BARBARAELLEN KOCH PHOTO
Village cobbler Fred Ruvolo shapes new soles on a finishing machine in his shop in downtown Riverhead.
A blast from the past may be an understatement.
Take a step inside the Village Cobbler Shop in Riverhead, and the technological world of cellular phones, computer entertainment and endless information streaming at your fingertips seems but a distant memory. Lining the walls of the 200-square foot shop are old leather boots and wooden shoe stretchers dangling over Prada bags and leather belts.
Crammed into the back corner is an old-fashioned sewing machine sitting behind a line up of shoeshine brushes and complicated stitching contraptions. Owner Fred Ruvolo stands behind his workbench at the front counter and leans over the outsole of a leather shoe, hefting a sturdy hammer given to him when he was 14 years old.
“I like using tools that are old,” the 59-year-old cobbler said about a week ago. “It helps me feel the spirits of my predecessors.”
A hundred years in the past, shops such as Mr. Ruvolo’s shoe repair business could be found at nearly every street corner in any American town, but things have changed since the heyday of small-town America.
“The cost of living nowadays makes shops like mine almost obsolete,” Mr. Ruvolo said. “To own a free-standing building is almost cost prohibitive … After you pay the rent, the mortgage, the taxes and everything else, there’s none left for you.”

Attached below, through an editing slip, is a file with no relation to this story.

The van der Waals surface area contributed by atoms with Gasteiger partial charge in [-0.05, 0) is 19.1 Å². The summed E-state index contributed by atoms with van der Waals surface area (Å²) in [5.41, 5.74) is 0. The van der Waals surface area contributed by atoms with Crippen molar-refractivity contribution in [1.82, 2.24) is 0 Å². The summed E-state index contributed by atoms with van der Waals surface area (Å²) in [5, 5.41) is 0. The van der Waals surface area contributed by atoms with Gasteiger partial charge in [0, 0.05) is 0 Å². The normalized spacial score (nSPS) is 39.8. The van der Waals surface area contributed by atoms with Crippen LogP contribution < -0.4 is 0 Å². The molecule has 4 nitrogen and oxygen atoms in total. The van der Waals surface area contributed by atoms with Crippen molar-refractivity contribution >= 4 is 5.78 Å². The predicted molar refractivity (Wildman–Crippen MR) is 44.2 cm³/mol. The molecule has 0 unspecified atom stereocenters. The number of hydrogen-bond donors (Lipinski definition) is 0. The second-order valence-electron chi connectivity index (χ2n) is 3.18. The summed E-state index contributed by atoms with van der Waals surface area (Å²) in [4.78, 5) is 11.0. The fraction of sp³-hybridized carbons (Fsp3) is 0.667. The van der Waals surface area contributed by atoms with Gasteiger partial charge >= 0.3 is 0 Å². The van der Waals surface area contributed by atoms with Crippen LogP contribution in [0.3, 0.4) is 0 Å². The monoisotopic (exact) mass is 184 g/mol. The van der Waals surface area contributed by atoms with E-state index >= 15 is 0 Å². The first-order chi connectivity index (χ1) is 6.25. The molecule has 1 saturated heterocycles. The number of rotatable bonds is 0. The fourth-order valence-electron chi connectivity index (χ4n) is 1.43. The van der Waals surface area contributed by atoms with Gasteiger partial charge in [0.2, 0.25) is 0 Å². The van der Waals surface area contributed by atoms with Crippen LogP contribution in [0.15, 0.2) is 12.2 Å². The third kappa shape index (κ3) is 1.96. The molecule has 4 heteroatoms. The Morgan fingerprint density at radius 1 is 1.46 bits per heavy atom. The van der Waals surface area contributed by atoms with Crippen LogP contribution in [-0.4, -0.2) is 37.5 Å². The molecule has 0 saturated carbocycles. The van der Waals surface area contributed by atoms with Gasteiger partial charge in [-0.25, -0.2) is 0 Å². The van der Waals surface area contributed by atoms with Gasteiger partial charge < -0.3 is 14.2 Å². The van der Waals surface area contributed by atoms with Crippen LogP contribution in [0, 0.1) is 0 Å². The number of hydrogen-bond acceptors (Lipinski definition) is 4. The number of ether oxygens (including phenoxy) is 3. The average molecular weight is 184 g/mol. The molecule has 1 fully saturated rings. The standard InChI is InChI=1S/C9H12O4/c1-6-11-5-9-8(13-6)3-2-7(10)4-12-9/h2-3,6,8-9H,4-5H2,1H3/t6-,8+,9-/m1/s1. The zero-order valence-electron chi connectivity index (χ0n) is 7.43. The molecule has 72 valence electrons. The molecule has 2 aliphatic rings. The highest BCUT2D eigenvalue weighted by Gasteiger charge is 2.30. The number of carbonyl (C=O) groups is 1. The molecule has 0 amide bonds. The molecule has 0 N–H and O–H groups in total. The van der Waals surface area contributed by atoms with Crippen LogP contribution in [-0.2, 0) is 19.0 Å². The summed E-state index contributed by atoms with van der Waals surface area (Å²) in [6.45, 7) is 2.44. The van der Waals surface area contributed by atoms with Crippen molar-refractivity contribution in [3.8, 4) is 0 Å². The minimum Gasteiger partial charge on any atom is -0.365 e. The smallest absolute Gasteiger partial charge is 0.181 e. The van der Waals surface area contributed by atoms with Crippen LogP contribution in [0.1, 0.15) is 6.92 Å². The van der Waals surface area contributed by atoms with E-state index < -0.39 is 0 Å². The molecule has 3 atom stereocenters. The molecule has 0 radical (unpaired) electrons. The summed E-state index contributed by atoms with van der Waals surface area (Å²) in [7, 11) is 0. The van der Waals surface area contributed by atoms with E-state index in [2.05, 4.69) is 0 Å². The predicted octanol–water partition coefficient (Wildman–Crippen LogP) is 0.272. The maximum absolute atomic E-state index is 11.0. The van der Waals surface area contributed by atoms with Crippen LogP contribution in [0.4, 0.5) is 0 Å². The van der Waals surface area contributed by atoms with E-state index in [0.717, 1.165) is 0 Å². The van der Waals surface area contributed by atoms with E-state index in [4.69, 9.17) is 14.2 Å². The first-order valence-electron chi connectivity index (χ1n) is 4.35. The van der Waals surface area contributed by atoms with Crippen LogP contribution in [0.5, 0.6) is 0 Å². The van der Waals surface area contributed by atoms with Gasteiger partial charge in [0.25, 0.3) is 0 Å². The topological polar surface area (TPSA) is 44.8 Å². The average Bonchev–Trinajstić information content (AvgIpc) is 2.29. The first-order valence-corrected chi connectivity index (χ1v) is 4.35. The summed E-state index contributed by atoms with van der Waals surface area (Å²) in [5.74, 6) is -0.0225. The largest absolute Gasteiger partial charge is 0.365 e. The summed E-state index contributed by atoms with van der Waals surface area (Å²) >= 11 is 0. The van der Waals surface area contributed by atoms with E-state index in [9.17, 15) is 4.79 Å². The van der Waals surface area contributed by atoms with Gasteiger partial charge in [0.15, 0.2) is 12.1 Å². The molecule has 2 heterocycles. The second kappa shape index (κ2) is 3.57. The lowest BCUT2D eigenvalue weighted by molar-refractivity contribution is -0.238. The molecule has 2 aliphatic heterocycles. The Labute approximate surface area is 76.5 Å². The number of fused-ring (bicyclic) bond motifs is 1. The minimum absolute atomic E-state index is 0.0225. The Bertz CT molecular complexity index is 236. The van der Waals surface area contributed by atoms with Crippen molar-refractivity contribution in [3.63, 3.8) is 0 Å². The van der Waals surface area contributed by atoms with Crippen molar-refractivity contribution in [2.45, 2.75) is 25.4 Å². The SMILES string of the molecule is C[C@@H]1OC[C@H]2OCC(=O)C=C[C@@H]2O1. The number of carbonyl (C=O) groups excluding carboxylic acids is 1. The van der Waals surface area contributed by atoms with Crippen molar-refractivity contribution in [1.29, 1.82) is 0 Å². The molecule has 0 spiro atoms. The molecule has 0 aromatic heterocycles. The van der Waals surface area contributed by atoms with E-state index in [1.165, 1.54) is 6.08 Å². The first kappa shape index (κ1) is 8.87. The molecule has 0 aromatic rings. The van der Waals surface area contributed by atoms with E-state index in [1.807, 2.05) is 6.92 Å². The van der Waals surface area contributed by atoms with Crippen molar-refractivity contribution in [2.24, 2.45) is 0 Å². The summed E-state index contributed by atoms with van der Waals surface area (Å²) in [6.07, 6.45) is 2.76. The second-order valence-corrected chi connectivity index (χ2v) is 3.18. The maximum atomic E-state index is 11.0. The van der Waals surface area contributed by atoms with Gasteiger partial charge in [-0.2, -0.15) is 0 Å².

To avoid the cost of outside labor, Mr. Ruvolo manages the entire shoe repair shop by himself, sweeping the floor, wiping the counter and working the cash register. Surprisingly, however, the lifelong cobbler said he’d never want to work any other way. The daily grind of labor, he said, brings him a kind of satisfaction he’d never find in modern-day offices. He plans to keep on working “till they scrape me off the floor.
“It’s not one of my goals in life to sit around and be lazy,” he said. “My father worked right up until the day he died. The problem with most Americans these days is that they want to do the least and get the most, but I say there’s nothing wrong with an honest day’s pay.”
Others who work at old-timey jobs on the North Fork agree with Mr. Ruvolo’s assessment.
“Kids these days don’t want to work,” said farrier Dean Fritcher, who operates a horseshoeing business from his home in Baiting Hollow. “A lot of kids nowadays want to come out of college and make big bucks sitting in an office. Me? I’d rather be sweating it out in the heat and breaking my back. Maybe I’m just crazy, but getting dirty is fun. You feel like you’ve accomplished something.”
Mr. Fritcher began horseshoeing when he was 19, abandoning a lucrative career in engineering to pursue something he believed was more rewarding. During his time as an apprentice, he learned all the necessary tricks of the farrier trade, including how to cut and shape the steel bars used for horseshoes, a labor-intensive skill no longer necessary with today’s technology.